Justice Kennedy viewed the disqualification of gays and lesbians from the right to obtain specific protection from the law as unprecedented and a denial of equal protection "in the most literal sense." Reflecting on the constitutional tradition, he concluded that the idea of the RULE OF LAW and the guarantee of equal protection were based on "the principle that government and each of its parts remain open on impartial terms to all who seek its assistance."

The Court drew from Amendment 2 "the inevitable inference that the disadvantage imposed is born of animosity toward the class of persons affected." The desire to harm a politically unpopular group can never be a legitimate government interest. Colorado's primary justification for the amendment was respect for other citizens' FREEDOM OF ASSOCIATION, especially landlords or employers who have personal or religious objections to homosexuality. Kennedy concluded that the amendment's breadth was too far removed from this justification. Amendment 2 was a "status-based enactment divorced from any factual context from which we [the Court] could discern a relationship to legitimate interests." In light of the serious deficiencies in the amendment's scope and the failure of the state to articulate a legitimate STATE INTEREST, the Court ruled that Amendment 2 violated the Equal Protection Clause.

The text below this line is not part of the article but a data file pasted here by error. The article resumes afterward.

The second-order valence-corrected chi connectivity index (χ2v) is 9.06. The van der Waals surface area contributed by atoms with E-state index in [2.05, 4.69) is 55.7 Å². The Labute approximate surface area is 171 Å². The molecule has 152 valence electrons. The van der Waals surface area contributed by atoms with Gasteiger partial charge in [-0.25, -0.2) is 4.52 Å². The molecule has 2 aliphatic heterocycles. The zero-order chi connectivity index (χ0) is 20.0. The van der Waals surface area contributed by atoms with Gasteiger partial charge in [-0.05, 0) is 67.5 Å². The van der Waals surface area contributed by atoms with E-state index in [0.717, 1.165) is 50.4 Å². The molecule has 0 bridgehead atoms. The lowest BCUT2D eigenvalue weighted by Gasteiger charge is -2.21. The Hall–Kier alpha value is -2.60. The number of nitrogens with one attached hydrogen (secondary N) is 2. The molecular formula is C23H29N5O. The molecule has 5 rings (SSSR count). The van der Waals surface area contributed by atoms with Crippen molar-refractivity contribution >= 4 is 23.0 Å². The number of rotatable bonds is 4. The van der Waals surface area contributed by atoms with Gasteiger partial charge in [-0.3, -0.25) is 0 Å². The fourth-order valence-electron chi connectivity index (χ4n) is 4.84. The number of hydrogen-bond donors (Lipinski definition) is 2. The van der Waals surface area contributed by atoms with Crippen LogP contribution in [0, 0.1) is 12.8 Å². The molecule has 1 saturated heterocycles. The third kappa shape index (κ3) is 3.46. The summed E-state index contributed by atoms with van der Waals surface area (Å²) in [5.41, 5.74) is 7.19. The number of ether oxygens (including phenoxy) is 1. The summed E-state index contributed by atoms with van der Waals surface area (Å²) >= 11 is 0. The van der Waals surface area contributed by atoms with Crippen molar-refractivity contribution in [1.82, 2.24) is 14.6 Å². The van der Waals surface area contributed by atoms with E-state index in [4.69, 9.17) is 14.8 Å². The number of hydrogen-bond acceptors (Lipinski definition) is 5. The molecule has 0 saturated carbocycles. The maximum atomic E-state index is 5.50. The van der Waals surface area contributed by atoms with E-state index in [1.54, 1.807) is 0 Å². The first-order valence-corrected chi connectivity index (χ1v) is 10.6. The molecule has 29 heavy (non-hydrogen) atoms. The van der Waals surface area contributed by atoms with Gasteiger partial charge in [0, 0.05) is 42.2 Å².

Justice ANTONIN SCALIA, in a dissenting opinion joined by Chief Justice WILLIAM REHNQUIST and Justice CLARENCE THOMAS, characterized Amendment 2 as "rather a modest attempt by seemingly tolerant Coloradans to preserve traditional sexual mores against the efforts of a politically powerful minority to revise those mores through use of the laws." He criticized the majority for "imposing upon all Americans the resolution favored by the elite class from which the Members of this institution are selected." Noting that the U.S. Constitution does not deal with sexual orientation, Scalia concluded that states should be permitted to resolve these kinds of issues through "normal democratic means, including the democratic adoption of provisions in state constitutions."